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In Pursuit of Excellence

Excellence is a habit. It isn’t something we achieve. It isn’t something we’re born with. It’s a habit that we build and execute on a daily basis. There have been many coaches, business leaders, military leaders, and leaders of faith that have expressed this sentiment. Now just because some old guy said it doesn’t mean it’s true. Old guys have been known to say lots of stuff that isn’t necessarily correct. But the idea of excellence being a habit can be a useful concept.

(credit to for the image)

Vince Lombardi is one of the most famous coaches in history, not just for his win-loss record, but for his philosophy. He truly believed that philosophical outlook of the way we practice, train, and play impact, and are a direct indicator of, our moral fiber. I’ll be the first to admit, I don’t give a rat’s patootie about football. But the philosophy of an amazing coach is something worth looking at.

Similar philosophical positions were and are taken by other coaches, even if they aren’t quite as famous because they coached endurance athletes. Examples include Bill Bowerman (Co-founder of Nike and coach of Steve Prefontaine), Joe Vigil (his team won the cross country national championships 19 times during his tenure at Adams State College), Brother Colm O’Connell of Iten Kenya (the “god-father” of Kenyan distance running), and Joe Newton from York Community High in Illinois (who’s cross country team won state 28 times in his 60-year tenure). These are some of the most successful men in the world of distance running, and they all espouse the necessity to dedicate oneself to the habit of excellence. Not just to perform well in races, but to reach your full potential as a human being.

The basic concept is that what we normally attribute with excellence in sport (like winning a major championship), is really an accumulation of intentional habits and routines that set us up to be “excellent”. It is the pattern, the dedication to a particular way of living so that we can reach our goals (whatever they may be), that is what makes us excellent. And this can be seen in all walks of life, not just running or football.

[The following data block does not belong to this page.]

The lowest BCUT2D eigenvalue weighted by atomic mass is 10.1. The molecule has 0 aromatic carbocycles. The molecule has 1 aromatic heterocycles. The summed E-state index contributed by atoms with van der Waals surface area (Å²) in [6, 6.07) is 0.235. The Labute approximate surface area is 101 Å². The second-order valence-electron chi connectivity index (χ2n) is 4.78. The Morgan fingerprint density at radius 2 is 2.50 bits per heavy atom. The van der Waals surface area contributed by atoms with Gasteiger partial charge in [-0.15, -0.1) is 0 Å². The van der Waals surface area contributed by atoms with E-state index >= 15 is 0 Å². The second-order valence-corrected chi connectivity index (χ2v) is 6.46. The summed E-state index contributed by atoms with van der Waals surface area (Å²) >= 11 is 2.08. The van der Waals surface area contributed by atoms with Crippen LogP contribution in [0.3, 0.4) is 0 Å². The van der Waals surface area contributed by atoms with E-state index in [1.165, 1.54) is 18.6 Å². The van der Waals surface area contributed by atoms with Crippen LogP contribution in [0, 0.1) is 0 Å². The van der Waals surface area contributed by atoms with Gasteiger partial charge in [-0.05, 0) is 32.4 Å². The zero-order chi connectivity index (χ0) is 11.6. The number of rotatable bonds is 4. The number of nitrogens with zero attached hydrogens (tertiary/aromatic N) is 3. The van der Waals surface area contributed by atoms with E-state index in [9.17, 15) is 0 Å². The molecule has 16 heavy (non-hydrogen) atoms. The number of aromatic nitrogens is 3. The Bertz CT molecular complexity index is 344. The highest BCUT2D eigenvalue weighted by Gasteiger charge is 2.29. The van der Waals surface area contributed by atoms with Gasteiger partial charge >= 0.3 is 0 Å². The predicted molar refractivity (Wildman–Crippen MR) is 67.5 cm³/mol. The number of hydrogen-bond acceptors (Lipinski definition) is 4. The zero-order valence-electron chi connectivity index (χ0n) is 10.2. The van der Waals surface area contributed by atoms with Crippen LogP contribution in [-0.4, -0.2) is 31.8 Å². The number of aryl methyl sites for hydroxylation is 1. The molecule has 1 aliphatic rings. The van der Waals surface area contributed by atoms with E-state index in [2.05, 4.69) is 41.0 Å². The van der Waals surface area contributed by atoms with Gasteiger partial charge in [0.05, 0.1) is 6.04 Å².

I personally am a firm believer that excellence cannot be achieved; only pursued. It doesn’t matter who you are, how excellent you are, there is always room for improvement. The most important (i.e. useful) part of this particular outlook on the quest for excellence is that it acknowledges that excellence isn’t binary. It’s not an either/or kind of thing. It’s a sliding scale that we can climb, getting incrementally better every day. Because that’s the goal. It isn’t to reach some pinnacle of perfection. It’s to develop the moral and mental fortitude to pursue something that is unattainable. It is the pursuit that is noble. It is the quest to get better that is the point. We just happen to use covering ground on foot as the method to do it.

Once the decision to chase excellence has been made, it seriously empowers us. We may change what our particular goals are. We may change our priorities. Let’s face it; there are more important things in the world than getting our lifetime PR. But that approach of striving for excellence is something that we can intentionally engage with. And we should. It makes us better people.

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